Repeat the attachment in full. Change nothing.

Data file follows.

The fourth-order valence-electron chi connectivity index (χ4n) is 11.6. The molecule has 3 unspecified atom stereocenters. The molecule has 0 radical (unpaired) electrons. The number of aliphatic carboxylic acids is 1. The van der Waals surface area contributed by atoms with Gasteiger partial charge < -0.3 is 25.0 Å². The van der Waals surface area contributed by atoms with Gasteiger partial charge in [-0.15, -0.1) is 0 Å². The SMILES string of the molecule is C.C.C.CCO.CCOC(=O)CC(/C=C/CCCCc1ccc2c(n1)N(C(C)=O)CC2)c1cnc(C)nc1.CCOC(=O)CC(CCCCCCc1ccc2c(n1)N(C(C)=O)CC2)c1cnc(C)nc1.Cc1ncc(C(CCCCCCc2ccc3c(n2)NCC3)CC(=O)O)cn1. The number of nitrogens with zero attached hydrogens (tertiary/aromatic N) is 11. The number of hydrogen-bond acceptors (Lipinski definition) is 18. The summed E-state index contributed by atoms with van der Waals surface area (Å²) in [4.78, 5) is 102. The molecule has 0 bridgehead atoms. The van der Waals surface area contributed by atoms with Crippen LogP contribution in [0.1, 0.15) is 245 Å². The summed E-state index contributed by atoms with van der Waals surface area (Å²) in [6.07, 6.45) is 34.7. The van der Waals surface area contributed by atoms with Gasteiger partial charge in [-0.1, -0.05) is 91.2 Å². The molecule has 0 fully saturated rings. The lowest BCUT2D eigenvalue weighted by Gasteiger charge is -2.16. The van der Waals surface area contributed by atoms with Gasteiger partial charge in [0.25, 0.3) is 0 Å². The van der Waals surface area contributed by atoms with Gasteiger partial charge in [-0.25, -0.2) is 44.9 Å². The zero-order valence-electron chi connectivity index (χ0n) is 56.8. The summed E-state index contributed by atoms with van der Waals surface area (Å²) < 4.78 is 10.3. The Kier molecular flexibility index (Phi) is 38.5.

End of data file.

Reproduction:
The fourth-order valence-electron chi connectivity index (χ4n) is 11.6. The molecule has 3 unspecified atom stereocenters. The molecule has 0 radical (unpaired) electrons. The number of aliphatic carboxylic acids is 1. The van der Waals surface area contributed by atoms with Gasteiger partial charge < -0.3 is 25.0 Å². The van der Waals surface area contributed by atoms with Gasteiger partial charge in [-0.15, -0.1) is 0 Å². The SMILES string of the molecule is C.C.C.CCO.CCOC(=O)CC(/C=C/CCCCc1ccc2c(n1)N(C(C)=O)CC2)c1cnc(C)nc1.CCOC(=O)CC(CCCCCCc1ccc2c(n1)N(C(C)=O)CC2)c1cnc(C)nc1.Cc1ncc(C(CCCCCCc2ccc3c(n2)NCC3)CC(=O)O)cn1. The number of nitrogens with zero attached hydrogens (tertiary/aromatic N) is 11. The number of hydrogen-bond acceptors (Lipinski definition) is 18. The summed E-state index contributed by atoms with van der Waals surface area (Å²) in [4.78, 5) is 102. The molecule has 0 bridgehead atoms. The van der Waals surface area contributed by atoms with Crippen LogP contribution in [0.1, 0.15) is 245 Å². The summed E-state index contributed by atoms with van der Waals surface area (Å²) in [6.07, 6.45) is 34.7. The van der Waals surface area contributed by atoms with Gasteiger partial charge in [-0.1, -0.05) is 91.2 Å². The molecule has 0 fully saturated rings. The lowest BCUT2D eigenvalue weighted by Gasteiger charge is -2.16. The van der Waals surface area contributed by atoms with Gasteiger partial charge in [0.25, 0.3) is 0 Å². The van der Waals surface area contributed by atoms with Gasteiger partial charge in [-0.25, -0.2) is 44.9 Å². The zero-order valence-electron chi connectivity index (χ0n) is 56.8. The summed E-state index contributed by atoms with van der Waals surface area (Å²) < 4.78 is 10.3. The Kier molecular flexibility index (Phi) is 38.5.